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  23. M. Schubert, W. Dollase, “Generalized ellipsometry for biaxial absorbing minerals: determination of crystal orientation and optical constants from Sb2S3,” Opt. Lett. 27, 2073–2075 (2002). [CrossRef]
  24. M. Schubert, “Theory and application of generalized ellipsometry,” in Handbook of Ellipsometry, G. E. Irene, H. W. Tompkins, eds. (to be published).
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  28. This set comprises six real-valued quantities out of the eight possible values contained within the Jones matrix—lacking the light beam’s absolute intensity and absolute phase information. For a definition of the Jones matrix elements, see Refs. 15, 17, 18, 24-27, and references therein.
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  32. T. E. Tiwald, M. Schubert, “Measurement of rutile TiO2 from 0.148 to 33 µm using generalized ellipsometry,” in Optical Diagnostic Methods For Inorganic Materials II, L. M. Hanssen, ed., Proc. SPIE4103, 19–29 (2000). [CrossRef]
  33. R. Henn, C. Bernhard, A. Wittlin, M. Cardona, S. Uchida, “Far infrared ellipsometry using synchrotron radiation: the out-of-plane response of La2-xSrxCuO4,” Thin Solid Films 313-314, 643–648 (1998). [CrossRef]
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  37. M. Schubert, T. E. Tiwald, C. M. Herzinger, “Infrared dielectric anisotropy and phonon modes of sapphire,” Phys. Rev. B 61, 8187–8201 (2000). [CrossRef]
  38. A. Kasic, M. Schubert, S. Einfeldt, D. Hommel, T. E. Tiwald, “Free-carrier and phonon properties of n- and p-type hexagonal GaN films measured by infrared ellipsometry,” Phys. Rev. B 62, 7365–7377 (2000). [CrossRef]
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  40. In view of the generalized ellipsometry applications at oblique incidence, MO setups will be addressed as follows: the polar MO (PMO) setup with B parallel to the sample normal, the longitudinal MO (LMO) setup with B parallel to the sample surface and parallel to the plane of incidence, and the transverse MO (TMO) setup with B perpendicular to the sample normal and perpendicular to the plane of incidence. In the MO literature, different terms are in use: Near-normal-incidence reflection-type Kerr-effect measurements are referred to as transverse, longitudinal, and polar configurations, in conceptual agreement with the above notation. Faraday- and Voigt-effect measurements address transmission-type linear polarization rotation measurements in the above PMO and mixed LMO–TMO configurations, respectively. See Ref. 3 or Ref. 41. These configurations mostly result from the simplicity of the corresponding equations, which describe the polarized light reflection and transmission situations for the anisotropic materials. These requirements are now dispensed with because of the availability of explicit solutions for light propagation in arbitrarily nonsymmetric (MO) dielectric materials.21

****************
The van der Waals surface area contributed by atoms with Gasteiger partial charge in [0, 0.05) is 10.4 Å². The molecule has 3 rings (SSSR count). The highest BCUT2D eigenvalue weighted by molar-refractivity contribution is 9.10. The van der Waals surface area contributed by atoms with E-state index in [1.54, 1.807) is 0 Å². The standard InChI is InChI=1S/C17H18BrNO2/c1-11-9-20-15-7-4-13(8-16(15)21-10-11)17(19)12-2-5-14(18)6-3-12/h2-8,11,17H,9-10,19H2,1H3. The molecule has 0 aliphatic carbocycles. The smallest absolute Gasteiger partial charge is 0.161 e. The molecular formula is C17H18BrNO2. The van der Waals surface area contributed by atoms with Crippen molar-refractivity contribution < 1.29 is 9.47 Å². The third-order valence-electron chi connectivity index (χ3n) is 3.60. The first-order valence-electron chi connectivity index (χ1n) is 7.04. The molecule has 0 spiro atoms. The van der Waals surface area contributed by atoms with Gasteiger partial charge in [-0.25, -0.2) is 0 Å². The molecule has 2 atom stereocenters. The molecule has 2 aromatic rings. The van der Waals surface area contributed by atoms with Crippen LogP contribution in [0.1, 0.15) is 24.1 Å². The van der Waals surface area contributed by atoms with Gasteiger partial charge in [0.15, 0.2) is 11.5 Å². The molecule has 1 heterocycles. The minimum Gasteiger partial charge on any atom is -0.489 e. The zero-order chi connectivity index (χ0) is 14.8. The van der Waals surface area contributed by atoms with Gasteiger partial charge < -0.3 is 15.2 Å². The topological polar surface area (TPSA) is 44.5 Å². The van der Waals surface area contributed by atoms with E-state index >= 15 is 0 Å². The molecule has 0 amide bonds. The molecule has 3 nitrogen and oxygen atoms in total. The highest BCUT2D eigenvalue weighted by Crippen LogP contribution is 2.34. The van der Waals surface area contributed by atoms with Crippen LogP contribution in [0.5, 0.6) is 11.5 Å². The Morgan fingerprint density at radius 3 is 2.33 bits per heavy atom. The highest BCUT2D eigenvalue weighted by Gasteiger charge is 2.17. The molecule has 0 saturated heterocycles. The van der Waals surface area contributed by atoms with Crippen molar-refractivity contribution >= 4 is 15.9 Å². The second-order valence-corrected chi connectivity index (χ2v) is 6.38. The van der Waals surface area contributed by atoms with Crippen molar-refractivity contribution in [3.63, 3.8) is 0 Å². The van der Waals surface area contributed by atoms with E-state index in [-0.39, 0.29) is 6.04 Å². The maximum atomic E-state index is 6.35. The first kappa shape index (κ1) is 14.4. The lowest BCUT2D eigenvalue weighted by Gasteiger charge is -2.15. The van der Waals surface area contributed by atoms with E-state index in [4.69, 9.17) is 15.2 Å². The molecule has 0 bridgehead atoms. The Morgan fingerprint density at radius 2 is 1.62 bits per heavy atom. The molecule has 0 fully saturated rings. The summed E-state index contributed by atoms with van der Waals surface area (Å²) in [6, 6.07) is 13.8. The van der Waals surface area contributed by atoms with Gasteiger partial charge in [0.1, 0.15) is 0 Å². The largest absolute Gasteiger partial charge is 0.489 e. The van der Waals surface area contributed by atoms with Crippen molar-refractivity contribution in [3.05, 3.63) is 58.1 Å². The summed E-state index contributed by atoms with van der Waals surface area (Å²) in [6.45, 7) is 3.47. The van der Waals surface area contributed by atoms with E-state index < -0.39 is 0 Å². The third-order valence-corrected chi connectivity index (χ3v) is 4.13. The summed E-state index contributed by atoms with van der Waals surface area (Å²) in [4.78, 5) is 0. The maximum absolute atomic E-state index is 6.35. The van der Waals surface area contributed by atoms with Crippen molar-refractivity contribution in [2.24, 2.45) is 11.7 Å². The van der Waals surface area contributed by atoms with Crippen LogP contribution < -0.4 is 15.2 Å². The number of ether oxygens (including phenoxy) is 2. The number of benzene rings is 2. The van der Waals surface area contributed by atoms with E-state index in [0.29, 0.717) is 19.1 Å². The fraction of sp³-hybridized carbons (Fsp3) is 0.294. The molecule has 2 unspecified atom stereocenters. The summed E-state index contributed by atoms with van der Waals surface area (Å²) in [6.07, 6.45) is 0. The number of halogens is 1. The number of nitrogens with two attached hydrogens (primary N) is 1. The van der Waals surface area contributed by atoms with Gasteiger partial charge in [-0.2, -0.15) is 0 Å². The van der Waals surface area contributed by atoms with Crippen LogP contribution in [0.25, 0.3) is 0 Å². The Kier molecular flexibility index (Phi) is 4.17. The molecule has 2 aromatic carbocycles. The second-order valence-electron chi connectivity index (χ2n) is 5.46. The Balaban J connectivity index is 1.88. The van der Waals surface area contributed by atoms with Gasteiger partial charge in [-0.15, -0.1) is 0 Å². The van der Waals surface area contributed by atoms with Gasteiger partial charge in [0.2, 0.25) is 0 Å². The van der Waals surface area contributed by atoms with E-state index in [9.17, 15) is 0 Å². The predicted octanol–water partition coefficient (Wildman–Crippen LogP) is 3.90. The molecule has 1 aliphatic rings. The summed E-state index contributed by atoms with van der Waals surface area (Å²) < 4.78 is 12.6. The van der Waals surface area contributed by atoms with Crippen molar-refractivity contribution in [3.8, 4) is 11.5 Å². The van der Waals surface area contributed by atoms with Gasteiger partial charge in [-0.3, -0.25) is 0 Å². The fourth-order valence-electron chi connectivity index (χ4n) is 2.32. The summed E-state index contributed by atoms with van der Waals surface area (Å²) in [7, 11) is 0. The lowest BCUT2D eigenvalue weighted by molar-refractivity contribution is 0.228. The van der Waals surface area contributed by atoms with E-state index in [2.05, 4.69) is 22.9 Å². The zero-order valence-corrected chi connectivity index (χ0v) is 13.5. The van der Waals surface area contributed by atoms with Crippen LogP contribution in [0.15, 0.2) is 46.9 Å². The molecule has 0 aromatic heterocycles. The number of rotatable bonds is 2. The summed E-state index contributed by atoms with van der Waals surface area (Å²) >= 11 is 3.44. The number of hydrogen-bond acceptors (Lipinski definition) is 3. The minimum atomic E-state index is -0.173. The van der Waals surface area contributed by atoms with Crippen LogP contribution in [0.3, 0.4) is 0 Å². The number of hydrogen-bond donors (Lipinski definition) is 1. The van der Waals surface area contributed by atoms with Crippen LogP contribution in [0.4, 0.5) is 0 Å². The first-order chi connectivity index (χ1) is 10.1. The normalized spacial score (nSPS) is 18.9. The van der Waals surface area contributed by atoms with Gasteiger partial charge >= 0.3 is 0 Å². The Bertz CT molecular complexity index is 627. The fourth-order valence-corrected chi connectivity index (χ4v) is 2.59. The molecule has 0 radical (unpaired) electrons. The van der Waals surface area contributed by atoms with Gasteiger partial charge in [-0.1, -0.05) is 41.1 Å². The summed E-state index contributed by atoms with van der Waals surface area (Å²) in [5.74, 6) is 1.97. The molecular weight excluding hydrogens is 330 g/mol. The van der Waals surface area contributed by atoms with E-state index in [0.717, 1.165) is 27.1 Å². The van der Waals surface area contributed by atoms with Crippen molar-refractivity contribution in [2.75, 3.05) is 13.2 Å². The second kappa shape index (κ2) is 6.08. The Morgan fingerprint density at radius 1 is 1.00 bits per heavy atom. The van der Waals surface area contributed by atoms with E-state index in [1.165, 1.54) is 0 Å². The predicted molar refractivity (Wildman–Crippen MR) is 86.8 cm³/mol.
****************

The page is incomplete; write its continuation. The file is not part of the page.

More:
41. M. Mansuripur, The Physical Principles of Magneto-Optical Recording (Cambridge U. Press, Cambridge, UK, 1995).
  42. E. D. Palik, “Gallium arsenide (GaAs),” in Handbook of Optical Constants of Solids, E. D. Palik, ed. (Academic, New York, 1998), Vol. I; pp. 429–444.
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  44. D. W. Berreman, “Infrared absorption at longitudinal optic frequency in cubic crystal films,” Phys. Rev. 130, 2193–2198 (1963). [CrossRef]
  45. St. Zollner, J. P. Carrejo, T. E. Tiwald, J. A. Woollam, “The origin of the Berreman effect in SiC homostructures,” Phys. Status Solidi B 208, R3–R4 (1998). [CrossRef]
  46. J. Humlı́ček, “Infrared spectroscopy of LiF on Ag and Si,” Phys. Status Solidi B 215, 155–159 (1999). [CrossRef]
  47. M. Schubert, B. Rheinländer, C. Cramer, H. Schmiedel, J. A. Woollam, B. Johs, C. M. Herzinger, “Generalized transmission ellipsometry for twisted biaxial dielectric media: application to chiral liquid crystals,” J. Opt. Soc. Am. A 13, 1930–1940 (1996). [CrossRef]
  48. A. Raymond, J. L. Robert, C. Bernard, “The electron effective mass in heavily doped GaAs,” J. Phys. C 12, 2289–2293 (1979). [CrossRef]